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Indexed/Abstracted in: CAB, EMBASE, PubMed/MEDLINE, Scopus, Emerging Sources Citation Index
Online ISSN 1827-1642
Wex T., Bornschein J., Malfertheiner P.
Department of Gastroenterology, Hepatology and Infectious Diseases, Otto-von-Guericke University Magdeburg Germany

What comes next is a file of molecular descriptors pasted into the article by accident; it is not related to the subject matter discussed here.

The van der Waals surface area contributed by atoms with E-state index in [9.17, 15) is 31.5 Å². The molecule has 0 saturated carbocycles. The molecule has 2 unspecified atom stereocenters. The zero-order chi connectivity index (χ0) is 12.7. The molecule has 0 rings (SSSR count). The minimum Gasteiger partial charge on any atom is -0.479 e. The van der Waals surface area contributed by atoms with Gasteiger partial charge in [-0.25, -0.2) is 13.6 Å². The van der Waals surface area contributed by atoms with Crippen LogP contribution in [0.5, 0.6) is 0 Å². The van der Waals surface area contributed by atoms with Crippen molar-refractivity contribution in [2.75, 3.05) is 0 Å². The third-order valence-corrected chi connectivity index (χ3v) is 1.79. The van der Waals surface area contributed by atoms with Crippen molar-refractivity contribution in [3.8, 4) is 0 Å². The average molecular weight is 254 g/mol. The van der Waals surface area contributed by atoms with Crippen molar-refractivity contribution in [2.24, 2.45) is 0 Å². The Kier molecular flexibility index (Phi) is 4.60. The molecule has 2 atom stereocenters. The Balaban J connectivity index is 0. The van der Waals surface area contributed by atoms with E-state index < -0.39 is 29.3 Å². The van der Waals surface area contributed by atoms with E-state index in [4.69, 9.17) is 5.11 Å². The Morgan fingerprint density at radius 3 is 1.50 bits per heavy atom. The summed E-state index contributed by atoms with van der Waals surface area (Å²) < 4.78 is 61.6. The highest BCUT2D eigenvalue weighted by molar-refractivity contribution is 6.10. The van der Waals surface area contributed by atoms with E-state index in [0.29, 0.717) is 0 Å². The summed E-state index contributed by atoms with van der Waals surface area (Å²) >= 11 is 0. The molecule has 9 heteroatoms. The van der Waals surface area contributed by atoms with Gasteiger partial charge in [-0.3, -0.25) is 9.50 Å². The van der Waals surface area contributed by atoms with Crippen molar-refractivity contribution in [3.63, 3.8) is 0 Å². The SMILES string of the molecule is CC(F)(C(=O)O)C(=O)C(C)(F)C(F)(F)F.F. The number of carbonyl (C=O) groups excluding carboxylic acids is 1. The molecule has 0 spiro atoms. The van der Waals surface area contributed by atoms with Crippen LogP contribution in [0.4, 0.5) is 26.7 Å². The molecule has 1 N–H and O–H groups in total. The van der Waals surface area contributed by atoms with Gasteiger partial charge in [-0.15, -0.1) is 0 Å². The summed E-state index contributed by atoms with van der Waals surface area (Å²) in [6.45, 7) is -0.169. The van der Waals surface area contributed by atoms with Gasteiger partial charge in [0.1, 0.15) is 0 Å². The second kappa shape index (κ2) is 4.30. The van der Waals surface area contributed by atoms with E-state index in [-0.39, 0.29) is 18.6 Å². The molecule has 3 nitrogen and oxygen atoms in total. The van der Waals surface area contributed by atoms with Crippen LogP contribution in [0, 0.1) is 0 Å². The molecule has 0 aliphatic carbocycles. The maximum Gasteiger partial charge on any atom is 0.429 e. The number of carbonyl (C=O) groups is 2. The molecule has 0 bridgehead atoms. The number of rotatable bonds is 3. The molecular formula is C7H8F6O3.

The infection of the stomach with the gram-negative bacterium Helicobacter pylori is the main risk factor for the development of gastric cancer (GC). This led to the classification of this germ as “definite carcinogen” by the World Health Organization in 1994. The current model of gastric carcinogenesis is based on the interaction of multiple risk factors including virulence factors of the bacterium (e.g. CagA, VacA), environmental factors (diet, smoking) and host factors (gene polymorphisms). The complex interplay among these factors determines the clinical outcome of the infection leading to at least one of three major diseases in 1 out of 7 infected persons, namely ulcer disease, GC and “mucosa-associated lymphoid tissue” lymphoma in 15 %, 1% and 0.1% of all persons infected with H. pylori, respectively. Recently, an increasing number of genomic polymorphisms, mostly single nucleotide polymorphisms have been identified as risk factors for gastric cancer. Among them are genes encoding for cytokines, pattern recognition receptors, cell cycle-regulators, proteases, HLA-molecules, and enzymes for detoxification. In the last years it has become clear that an uniform “genomic risk pattern” for all GC patients does not exist. Most of these host factors are restricted either to the histological type (intestinal vs. diffuse), ethnical background (particularly Caucasian vs. Asian) and tumor localization (non-cardia vs. cardia cancer). Here, we review the current knowledge about the role of host factors for the gastric carcinogenesis focusing on immune-regulatory genes, in particular on the cytokine interleukin-1beta.